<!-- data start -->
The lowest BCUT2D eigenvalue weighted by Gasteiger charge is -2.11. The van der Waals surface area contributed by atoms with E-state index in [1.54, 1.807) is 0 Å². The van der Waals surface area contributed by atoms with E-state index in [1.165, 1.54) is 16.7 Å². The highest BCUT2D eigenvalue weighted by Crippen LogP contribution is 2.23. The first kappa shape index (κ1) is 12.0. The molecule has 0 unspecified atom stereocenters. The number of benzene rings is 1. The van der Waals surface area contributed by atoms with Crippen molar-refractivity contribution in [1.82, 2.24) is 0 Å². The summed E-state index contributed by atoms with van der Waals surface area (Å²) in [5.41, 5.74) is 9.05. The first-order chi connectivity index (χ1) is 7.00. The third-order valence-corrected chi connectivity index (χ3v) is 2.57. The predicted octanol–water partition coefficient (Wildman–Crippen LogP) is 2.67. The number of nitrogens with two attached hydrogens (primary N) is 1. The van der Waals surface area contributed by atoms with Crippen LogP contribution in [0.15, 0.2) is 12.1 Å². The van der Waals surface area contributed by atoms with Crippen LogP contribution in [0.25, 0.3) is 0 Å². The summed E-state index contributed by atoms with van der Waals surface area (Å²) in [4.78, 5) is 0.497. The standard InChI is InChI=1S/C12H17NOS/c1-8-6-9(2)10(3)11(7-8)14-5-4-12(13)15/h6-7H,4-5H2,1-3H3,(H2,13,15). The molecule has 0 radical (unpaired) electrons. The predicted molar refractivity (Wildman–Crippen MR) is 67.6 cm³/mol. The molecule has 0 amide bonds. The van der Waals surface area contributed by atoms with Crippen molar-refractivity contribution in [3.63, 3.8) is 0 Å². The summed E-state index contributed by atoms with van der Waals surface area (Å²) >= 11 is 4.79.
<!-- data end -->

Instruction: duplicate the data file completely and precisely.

The lowest BCUT2D eigenvalue weighted by Gasteiger charge is -2.11. The van der Waals surface area contributed by atoms with E-state index in [1.54, 1.807) is 0 Å². The van der Waals surface area contributed by atoms with E-state index in [1.165, 1.54) is 16.7 Å². The highest BCUT2D eigenvalue weighted by Crippen LogP contribution is 2.23. The first kappa shape index (κ1) is 12.0. The molecule has 0 unspecified atom stereocenters. The number of benzene rings is 1. The van der Waals surface area contributed by atoms with Crippen molar-refractivity contribution in [1.82, 2.24) is 0 Å². The summed E-state index contributed by atoms with van der Waals surface area (Å²) in [5.41, 5.74) is 9.05. The first-order chi connectivity index (χ1) is 7.00. The third-order valence-corrected chi connectivity index (χ3v) is 2.57. The predicted octanol–water partition coefficient (Wildman–Crippen LogP) is 2.67. The number of nitrogens with two attached hydrogens (primary N) is 1. The van der Waals surface area contributed by atoms with Crippen LogP contribution in [0.15, 0.2) is 12.1 Å². The van der Waals surface area contributed by atoms with Crippen LogP contribution in [0.25, 0.3) is 0 Å². The summed E-state index contributed by atoms with van der Waals surface area (Å²) in [4.78, 5) is 0.497. The standard InChI is InChI=1S/C12H17NOS/c1-8-6-9(2)10(3)11(7-8)14-5-4-12(13)15/h6-7H,4-5H2,1-3H3,(H2,13,15). The molecule has 0 radical (unpaired) electrons. The predicted molar refractivity (Wildman–Crippen MR) is 67.6 cm³/mol. The molecule has 0 amide bonds. The van der Waals surface area contributed by atoms with Crippen molar-refractivity contribution in [3.63, 3.8) is 0 Å². The summed E-state index contributed by atoms with van der Waals surface area (Å²) >= 11 is 4.79.